Recently the authors of [23] developed a sampling strategy that attempts to overcome the limitations of the probabilistic sampling and Chebyshev sampling methods. Their so called coherence optimal sampling strategy, can be applied to a large class of orthogonal polynomials and performs well for low and high-degree polynomials and low-and high-dimensional parameter dimensions. The scheme uses Markov Chain Monte Carlo (MCMC) sampling to draw samples from a measure that attempts to minimize the coherence parameter of the orthogonal polynomial system

In this paper we present another general sampling strategy for accurate sparse recovery of orthogonal polynomials, which we coin that we call Christoffel Sparse Approximation (CSA). The CSA algorithm is applicable for bounded and unbounded domains, with tensor-product or more general non-tensor-product weights and domains. The algorithm is based on a similar algorithm for discrete least-squares approximation that we introduced in [34].

The essential idea of the CSA algorithm is to sample from a certain equilibrium measure that is associated with the random parameter density and state space. We use the Christoffel function to generate preconditioning weights which are then used to solve a standard weighted -minimization problem. In Section 3 we present this algorithm, the Christoffel Sparse Approximation (CSA) method and give various formula for the sampling density.

In section 4 we prove that the CSA-based algorithm can successfully recover univariate sparse and compressible solutions. We show that for the bounded unvariate domains, we can accomplish this with the optimal samples. For unbounded univariate domains, we pay an additional penalty, requiring , where is the maximum polynomial degree in the basis. Although we only present theoretical results for univariate -term approximation using CSA, the numerical results presented in Section 6 demonstrate the CSA algorithm performs comparably or better than existing -minimization algorithms in a number of practical settings, including high-dimensional multivariate settings.

Finally, we note that our results are useful outside of the context of this paper: For example, the 3 parts of Theorem 5 are used in quantifying sampling count criterion for recovery when randomly sub-sampling from a tensor-product Gauss quadrature grid. This idea, using our results, is explored in [22], and builds on the idea presented in [44].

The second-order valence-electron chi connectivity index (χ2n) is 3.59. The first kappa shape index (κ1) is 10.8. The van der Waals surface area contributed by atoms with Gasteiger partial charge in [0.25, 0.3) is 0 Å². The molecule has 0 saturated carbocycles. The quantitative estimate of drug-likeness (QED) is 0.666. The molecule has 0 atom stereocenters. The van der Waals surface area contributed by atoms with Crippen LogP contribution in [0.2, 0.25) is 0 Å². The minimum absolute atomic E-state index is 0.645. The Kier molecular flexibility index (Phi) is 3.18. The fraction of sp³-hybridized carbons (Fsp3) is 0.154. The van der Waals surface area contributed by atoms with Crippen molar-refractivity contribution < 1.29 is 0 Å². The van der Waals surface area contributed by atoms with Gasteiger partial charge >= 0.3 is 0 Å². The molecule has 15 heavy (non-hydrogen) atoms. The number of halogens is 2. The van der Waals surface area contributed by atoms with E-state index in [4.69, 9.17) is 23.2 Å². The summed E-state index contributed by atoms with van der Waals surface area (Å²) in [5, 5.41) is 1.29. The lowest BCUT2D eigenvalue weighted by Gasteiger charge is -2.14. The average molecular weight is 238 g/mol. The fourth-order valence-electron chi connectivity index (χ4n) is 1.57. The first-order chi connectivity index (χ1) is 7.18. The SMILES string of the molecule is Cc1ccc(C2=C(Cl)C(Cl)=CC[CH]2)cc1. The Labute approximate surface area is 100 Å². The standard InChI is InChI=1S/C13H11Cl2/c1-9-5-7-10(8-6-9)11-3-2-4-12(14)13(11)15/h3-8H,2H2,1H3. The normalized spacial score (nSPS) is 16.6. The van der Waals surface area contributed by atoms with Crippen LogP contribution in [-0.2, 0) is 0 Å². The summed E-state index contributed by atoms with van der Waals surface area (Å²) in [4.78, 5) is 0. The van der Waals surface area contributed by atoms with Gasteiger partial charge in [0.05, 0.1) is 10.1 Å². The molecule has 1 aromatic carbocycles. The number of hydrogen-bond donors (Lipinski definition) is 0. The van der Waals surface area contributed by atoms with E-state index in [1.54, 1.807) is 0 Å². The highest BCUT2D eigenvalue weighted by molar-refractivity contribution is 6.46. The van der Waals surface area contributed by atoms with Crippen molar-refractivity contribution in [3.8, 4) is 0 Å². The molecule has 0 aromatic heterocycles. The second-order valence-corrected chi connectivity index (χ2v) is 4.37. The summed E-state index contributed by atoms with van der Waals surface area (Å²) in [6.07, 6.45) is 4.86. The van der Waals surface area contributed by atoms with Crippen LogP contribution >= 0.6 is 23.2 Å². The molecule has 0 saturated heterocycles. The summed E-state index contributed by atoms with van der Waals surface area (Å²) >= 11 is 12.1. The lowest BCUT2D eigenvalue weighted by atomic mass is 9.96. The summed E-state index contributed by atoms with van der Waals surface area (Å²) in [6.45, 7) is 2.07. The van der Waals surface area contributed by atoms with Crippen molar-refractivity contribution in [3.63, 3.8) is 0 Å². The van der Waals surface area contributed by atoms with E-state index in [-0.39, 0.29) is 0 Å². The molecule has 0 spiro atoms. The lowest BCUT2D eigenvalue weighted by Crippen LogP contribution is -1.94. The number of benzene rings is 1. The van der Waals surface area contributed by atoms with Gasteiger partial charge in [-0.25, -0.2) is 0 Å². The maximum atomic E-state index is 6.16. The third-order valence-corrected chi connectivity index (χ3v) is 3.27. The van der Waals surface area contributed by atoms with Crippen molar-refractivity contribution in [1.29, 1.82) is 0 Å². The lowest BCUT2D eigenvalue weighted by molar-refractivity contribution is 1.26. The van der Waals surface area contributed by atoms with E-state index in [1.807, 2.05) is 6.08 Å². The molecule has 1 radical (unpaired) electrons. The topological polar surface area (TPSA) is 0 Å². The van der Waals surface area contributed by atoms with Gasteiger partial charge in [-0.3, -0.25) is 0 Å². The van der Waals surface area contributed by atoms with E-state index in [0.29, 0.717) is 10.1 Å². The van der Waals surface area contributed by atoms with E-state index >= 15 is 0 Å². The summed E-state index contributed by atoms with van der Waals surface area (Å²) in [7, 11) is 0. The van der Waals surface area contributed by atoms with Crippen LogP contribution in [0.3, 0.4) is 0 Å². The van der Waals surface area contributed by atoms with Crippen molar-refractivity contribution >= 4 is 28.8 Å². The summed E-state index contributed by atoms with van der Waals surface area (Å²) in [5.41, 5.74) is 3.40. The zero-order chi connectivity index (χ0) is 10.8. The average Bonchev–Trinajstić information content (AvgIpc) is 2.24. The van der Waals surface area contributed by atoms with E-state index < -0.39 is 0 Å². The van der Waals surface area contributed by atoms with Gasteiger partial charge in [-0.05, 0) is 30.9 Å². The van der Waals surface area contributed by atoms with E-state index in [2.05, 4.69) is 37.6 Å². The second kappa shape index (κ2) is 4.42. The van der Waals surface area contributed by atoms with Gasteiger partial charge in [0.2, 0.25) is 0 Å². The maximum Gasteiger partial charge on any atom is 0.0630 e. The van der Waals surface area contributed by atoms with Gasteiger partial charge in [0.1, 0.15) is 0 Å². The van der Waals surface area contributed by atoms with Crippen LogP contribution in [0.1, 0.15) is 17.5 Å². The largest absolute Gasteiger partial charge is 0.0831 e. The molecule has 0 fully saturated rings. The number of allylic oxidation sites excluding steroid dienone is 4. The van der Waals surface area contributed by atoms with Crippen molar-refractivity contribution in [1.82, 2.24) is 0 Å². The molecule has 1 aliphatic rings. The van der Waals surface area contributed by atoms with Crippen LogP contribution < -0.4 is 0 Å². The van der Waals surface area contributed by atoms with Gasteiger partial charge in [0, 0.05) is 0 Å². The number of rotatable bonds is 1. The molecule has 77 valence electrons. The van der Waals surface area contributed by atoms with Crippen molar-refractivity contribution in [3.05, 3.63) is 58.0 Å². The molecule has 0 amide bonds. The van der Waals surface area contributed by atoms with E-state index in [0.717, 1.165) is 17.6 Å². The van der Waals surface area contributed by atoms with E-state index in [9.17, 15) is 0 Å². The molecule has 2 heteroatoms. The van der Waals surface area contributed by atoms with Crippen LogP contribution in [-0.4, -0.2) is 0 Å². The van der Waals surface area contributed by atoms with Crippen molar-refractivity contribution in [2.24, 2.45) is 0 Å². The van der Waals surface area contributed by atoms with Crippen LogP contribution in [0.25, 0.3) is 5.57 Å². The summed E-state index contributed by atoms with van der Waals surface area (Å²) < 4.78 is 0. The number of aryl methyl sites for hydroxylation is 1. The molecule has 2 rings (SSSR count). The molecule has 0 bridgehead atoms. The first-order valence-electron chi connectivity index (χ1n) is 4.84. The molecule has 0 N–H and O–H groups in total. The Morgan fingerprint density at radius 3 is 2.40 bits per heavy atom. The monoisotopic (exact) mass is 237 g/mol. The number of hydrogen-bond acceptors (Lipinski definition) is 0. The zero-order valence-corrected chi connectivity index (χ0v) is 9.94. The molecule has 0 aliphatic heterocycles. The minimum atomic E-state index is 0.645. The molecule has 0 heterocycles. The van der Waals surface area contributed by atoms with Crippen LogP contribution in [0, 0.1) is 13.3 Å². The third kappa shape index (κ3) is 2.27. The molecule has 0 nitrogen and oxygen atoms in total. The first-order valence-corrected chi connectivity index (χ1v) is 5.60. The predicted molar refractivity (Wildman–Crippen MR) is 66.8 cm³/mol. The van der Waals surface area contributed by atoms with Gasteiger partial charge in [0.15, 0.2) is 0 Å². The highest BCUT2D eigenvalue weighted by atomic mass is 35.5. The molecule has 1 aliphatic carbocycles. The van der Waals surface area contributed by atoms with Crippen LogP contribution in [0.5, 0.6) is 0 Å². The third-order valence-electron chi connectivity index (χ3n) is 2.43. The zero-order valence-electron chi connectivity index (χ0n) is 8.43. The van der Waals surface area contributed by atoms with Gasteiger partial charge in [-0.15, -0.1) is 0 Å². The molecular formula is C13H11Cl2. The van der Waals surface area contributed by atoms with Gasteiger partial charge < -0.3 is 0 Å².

2. Background

2.1. Polynomial chaos expansions

Polynomial Chaos methods represent both the model inputs and model output as an expansion of orthonormal polynomials of random variables . Specifically we represent the random inputs as

(1)

and the model output as

(2)

where for we use the notation . We refer to (1) and (2) as polynomial chaos expansions (PCE). The PCE basis functions are tensor products of orthonormal polynomials which are chosen to be orthonormal with respect to the distribution of the random vector . That is

where is the range of the random variables.

The random variable (germ) of the PCE is typically related to the distribution of the input variables. For example, if the one-dimensional input variable is uniform on then is also chosen to be uniform on [-1,1] and are chosen to be Legendre polynomials such that . For simplicity and without loss of generality, we will assume that has the same distribution as and thus we can use the two variables interchangeably (up to a linear transformation which we will ignore).

Any function can be represented by an infinite PCE, and this expansion converges in the sense under relatively mild conditions on the distribution of [20]. However in practice an infinite PCE must be truncated to a form like (2). The most common approach is to set a degree and retain only the multivariate polynomials of degree at most . Rewriting (2) using the typical multi-dimensional index notation

(3)

the total degree basis of degree is given by

(4)

Here we denote the space of polynomials of degree at most by . The number of terms in this total degree basis is

The rate of convergence is dependent on the regularity of the response surface. If is analytical with respect to the random variables then (2) converges exponentially with the polynomial degree in -sense [5].

2.2. -minimization

The coefficients of a polynomial chaos expansion can be approximated effectively using -minimization. Specifically, given a small set of unstructured realizations , with corresponding model outputs , we would like to find a solution that satisfies

where denotes the vector of PCE coefficients and denotes the Vandermonde matrix with entries .

When the model is high-dimensional and computationally expensive, the number of model simulations that can be generated is typically much smaller than the number of unknown PCE coefficients, i.e . Under these conditions, finding the PCE coefficients is ill-posed and we must impose some form of regularization to obtain a unique solution. One way to regularize is to enforce sparsity in a PCE.